We have brought the pigs in for the roast and Hugo & Co. have begun preparing their various methods of preparing the feast. We will have an abundance of choices for the carnivore or herbivore so don't you fret.
Veronica and Meadowlark finished up their season on Sunday with a fantastic meal in the field and as always it was a pleasure to share the season with her and her delightful crew. If you were not able to sit down at the table this season we urge you to indulge in a midsummer nights dream next year.
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In Your Share This Week:
  • spicy greens/arugula
  • potatoes
  • turnips
  • tomatoes
  • sweet dumpling winter squash
  • carrots
  • kale/chard
  • Fruit share: apples
  • Coffee: next week
  • Coming Next Week: squash, potatoes, turnips, cucumbers,tomatoes and more........
Words to Live By:

so much depends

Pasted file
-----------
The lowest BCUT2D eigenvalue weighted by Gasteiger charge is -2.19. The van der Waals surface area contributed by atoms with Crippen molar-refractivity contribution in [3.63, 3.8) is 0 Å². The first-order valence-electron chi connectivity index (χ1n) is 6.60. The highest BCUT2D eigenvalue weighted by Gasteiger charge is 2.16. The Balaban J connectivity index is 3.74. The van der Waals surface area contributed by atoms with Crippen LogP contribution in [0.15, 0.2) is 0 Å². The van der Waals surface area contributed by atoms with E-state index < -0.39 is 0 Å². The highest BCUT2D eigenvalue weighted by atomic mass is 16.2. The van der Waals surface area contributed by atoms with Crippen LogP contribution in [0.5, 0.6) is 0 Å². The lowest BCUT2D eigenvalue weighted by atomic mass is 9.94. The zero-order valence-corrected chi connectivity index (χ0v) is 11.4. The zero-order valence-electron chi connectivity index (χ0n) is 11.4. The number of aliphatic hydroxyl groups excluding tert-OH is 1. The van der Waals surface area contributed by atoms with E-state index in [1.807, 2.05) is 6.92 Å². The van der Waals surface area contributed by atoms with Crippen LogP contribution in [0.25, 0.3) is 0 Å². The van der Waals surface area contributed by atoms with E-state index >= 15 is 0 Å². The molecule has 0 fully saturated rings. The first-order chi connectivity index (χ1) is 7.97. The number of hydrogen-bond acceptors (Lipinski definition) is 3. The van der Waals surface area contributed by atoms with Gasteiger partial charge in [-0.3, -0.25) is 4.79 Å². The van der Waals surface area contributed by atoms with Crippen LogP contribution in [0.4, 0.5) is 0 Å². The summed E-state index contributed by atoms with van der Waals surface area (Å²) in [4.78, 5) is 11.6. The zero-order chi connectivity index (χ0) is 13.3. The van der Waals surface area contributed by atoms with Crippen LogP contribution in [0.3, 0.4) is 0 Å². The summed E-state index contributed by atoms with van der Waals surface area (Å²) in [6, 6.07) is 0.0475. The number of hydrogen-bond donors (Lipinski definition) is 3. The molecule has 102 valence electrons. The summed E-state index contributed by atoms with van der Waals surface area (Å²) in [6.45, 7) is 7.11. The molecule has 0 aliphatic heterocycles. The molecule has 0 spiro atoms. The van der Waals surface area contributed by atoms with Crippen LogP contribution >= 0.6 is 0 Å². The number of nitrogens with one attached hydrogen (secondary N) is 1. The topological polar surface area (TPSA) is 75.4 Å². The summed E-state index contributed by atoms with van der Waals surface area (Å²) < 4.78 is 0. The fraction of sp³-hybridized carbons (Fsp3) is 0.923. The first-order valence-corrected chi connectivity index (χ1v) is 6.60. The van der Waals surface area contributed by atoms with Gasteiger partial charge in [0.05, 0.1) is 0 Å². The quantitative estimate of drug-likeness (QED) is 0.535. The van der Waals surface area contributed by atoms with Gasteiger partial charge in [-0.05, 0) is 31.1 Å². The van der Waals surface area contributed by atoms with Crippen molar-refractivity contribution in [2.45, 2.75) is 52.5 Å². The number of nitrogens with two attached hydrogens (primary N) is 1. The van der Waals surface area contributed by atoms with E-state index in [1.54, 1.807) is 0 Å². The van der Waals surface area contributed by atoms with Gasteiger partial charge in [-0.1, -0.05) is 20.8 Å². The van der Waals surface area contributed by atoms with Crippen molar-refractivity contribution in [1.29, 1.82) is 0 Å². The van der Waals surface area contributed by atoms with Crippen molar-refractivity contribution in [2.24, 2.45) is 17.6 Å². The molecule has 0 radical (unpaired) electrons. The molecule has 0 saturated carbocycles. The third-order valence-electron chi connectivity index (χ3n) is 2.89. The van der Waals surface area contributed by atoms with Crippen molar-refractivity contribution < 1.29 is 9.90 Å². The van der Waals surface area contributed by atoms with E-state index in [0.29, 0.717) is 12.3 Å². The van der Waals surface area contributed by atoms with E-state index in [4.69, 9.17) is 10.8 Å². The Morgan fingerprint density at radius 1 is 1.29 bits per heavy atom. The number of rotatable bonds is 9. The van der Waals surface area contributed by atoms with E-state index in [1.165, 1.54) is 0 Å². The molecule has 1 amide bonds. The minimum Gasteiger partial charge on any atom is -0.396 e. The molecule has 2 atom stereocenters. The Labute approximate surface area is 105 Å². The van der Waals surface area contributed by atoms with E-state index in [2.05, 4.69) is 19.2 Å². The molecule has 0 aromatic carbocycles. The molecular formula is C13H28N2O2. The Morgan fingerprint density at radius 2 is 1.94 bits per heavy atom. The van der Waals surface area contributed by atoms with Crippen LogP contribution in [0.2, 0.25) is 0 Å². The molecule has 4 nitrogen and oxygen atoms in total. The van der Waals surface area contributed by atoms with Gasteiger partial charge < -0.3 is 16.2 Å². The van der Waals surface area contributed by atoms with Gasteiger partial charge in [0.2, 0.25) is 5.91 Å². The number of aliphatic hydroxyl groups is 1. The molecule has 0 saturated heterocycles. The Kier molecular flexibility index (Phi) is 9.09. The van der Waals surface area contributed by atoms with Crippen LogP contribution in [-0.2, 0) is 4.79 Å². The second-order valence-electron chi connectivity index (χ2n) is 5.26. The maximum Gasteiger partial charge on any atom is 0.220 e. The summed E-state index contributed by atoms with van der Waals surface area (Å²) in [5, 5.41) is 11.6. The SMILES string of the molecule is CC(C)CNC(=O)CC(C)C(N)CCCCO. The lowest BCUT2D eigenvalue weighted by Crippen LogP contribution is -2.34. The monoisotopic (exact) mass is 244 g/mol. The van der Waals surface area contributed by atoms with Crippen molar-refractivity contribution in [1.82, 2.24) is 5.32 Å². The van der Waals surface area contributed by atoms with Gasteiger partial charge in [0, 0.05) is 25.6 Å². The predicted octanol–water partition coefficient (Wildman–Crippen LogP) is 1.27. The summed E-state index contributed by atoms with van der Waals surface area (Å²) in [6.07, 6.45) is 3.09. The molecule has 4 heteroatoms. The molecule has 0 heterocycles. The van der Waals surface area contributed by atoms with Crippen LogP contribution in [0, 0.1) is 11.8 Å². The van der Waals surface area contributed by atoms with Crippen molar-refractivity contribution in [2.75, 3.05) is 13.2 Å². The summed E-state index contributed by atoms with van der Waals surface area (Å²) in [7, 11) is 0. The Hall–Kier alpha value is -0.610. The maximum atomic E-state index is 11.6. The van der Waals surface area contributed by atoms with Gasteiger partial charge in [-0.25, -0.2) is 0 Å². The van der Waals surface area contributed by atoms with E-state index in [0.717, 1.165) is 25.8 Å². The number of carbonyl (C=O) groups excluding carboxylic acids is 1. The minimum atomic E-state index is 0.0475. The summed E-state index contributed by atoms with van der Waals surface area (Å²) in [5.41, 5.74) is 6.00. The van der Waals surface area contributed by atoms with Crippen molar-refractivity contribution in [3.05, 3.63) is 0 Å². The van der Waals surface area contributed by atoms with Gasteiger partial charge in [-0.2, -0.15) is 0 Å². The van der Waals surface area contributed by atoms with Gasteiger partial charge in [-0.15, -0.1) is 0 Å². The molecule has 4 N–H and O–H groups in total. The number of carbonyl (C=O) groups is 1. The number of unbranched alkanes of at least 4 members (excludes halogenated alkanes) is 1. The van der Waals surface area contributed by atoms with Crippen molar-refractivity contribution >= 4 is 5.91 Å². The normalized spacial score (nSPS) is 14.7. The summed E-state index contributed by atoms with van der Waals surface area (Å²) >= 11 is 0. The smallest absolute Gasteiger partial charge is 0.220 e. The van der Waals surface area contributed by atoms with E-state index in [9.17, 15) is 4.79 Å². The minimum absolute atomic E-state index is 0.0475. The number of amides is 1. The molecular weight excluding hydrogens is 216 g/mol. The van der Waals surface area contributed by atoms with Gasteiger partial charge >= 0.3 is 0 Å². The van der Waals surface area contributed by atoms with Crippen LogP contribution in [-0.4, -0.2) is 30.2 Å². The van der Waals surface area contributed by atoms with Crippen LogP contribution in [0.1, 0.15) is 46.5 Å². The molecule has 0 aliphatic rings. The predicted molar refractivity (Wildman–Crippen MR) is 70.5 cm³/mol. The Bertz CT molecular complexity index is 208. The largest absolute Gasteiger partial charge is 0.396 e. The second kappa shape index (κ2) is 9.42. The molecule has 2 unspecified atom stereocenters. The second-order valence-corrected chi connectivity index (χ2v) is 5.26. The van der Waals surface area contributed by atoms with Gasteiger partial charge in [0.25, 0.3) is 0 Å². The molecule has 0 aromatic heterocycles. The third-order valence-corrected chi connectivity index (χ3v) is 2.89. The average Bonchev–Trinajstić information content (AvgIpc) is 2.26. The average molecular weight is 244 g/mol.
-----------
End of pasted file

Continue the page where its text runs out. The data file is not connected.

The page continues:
a red wheel
glazed with rain
beside the white

--William Carlos Williams

Coming Up at the Farm:

SauerkrautSauerkraut & Kim Chee Class Saturday October 8th from 10-12:30 at our Farm Store. Natural fermentation is one of the oldest means of food preservation. Learn the science of preparing and storing sauerkraut and other fermented vegetables in this hands-on workshop. Each participant will walk away with how-to-do handouts, recipes, and some "Kraut in a Jar" to ferment at home and enjoy later. Register now.

Class Wish ListStrawberry Jam

We're starting to plan classes for this winter and next season. If you have a class you're interested in seeing added to our schedule, please let us know. Jam Making will definitely be back next season if you didn't get a chance to take it yet.


Anwers to Your Survey Questions:

Each week we'll be addressing some of the feedback and questions you raised in the survey.